Federal authorities on Thursday charged FedEx with assisting illegal pharmacies by knowingly delivering painkillers and other dangerous drugs to customers without prescriptions.
The 15-count indictment was filed in federal court in San Francisco, and the Department of Justice announced the charges in Washington, D.C. The indictment alleges that FedEx Corp. conspired with two related online pharmacies for 10 years ending in 2010.
The Memphis, Tennessee-based delivery company is accused of shipping powerful sleeping aid Ambien, anti-anxiety medications Valium and Xanax, and other drugs to customers who had no legitimate medical need and lacked valid prescriptions.
FedEx insists it did nothing wrong.
"We will plead not guilty. We will defend against this attack on the integrity and good name of FedEx and its employees," company spokesman Patrick Fitzgerald said in a written statement. "FedEx transports more than 10 million packages a day. The privacy of our customers is essential to the core of our business. This privacy is now at risk."
Beginning in 2004, FedEx was warned "on no less than six different occasions" that illegal Internet pharmacies were using its services to distribute prescription drugs, the indictment said. Those warnings extended to senior management at the company, the filing said.
In one instance, FedEx knew the Drug Enforcement Administration shut down one pharmacy, but continued to ship packages from its affiliates.
FedEx's Fitzgerald said U.S. prosecutors are asking that the company assume responsibility for the legality of millions of packages a day.
"We are a transportation company. We are not law enforcement," he said.
FedEx first disclosed the federal investigation in a regulatory filing in November 2012. The company said at that time it had done nothing wrong and intended to fight any charges.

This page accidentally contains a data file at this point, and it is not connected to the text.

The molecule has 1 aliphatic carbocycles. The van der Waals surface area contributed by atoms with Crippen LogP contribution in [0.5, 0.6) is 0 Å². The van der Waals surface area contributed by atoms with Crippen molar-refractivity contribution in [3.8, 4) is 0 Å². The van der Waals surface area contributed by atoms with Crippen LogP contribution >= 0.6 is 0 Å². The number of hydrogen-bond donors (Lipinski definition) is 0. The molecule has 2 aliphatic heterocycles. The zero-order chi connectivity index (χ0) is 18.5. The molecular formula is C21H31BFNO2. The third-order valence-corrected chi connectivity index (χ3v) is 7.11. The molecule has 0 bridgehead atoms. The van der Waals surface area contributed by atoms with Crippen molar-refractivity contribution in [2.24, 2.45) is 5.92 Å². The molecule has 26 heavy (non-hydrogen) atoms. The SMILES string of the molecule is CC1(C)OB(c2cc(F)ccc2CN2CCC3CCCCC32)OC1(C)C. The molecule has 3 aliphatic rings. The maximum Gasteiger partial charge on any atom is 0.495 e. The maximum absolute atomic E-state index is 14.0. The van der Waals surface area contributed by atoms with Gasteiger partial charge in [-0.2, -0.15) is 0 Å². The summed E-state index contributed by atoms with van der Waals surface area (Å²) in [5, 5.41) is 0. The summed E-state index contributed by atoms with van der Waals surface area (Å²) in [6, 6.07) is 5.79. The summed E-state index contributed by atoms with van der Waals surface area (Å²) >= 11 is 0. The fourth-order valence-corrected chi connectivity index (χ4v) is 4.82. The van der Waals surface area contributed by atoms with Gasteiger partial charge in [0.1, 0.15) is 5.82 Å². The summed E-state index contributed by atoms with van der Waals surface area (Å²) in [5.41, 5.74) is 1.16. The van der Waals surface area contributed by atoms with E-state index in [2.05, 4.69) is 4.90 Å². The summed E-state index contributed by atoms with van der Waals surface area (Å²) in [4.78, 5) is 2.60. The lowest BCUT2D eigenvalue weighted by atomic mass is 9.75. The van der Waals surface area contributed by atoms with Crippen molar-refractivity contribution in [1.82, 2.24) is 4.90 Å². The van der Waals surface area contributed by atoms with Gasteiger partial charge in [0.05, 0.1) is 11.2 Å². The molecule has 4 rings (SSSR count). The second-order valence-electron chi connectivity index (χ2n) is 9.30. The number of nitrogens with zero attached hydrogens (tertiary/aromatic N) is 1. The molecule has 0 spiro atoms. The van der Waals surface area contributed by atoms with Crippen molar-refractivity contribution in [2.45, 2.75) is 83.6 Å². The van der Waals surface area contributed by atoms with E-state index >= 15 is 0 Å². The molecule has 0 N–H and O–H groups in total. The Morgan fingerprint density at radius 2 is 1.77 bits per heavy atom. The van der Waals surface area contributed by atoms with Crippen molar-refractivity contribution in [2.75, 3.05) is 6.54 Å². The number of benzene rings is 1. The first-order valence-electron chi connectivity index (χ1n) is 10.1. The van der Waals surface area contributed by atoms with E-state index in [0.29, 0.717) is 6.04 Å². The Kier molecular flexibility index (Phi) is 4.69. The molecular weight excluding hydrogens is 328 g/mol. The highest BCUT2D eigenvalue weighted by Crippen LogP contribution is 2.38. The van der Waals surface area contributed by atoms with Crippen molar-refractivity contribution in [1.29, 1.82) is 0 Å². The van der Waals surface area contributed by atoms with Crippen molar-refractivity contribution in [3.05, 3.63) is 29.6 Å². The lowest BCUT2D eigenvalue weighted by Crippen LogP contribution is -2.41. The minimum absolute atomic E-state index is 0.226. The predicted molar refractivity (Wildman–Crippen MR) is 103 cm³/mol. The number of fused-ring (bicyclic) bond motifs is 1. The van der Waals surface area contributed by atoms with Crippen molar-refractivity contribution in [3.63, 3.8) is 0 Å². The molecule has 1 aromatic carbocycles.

Rival shipping company UPS Inc. paid $40 million last year to resolve similar allegations, and the Atlanta-based company said it would "take steps" to block illicit online drug dealers from using its delivery service.
Both companies said in regulatory filings that they were served with grand jury subpoenas between 2007 and 2009.
The investigation of the country's two largest shippers stems from a blitz against online pharmacies that was launched in 2005 in San Francisco. Since then, dozens of arrests have been made, thousands of websites shuttered, and tens of millions of dollars and pills seized worldwide as investigators continue to broaden the probe beyond the operators.
Google Inc. agreed to pay $500 million to settle allegations by the Justice Department that it profited from ads for illegal online pharmacies.
A federal jury in 2012 convicted three men of operating illegal pharmacies that used FedEx and UPS to deliver drugs without proper prescriptions. Seven others were convicted in San Francisco previously.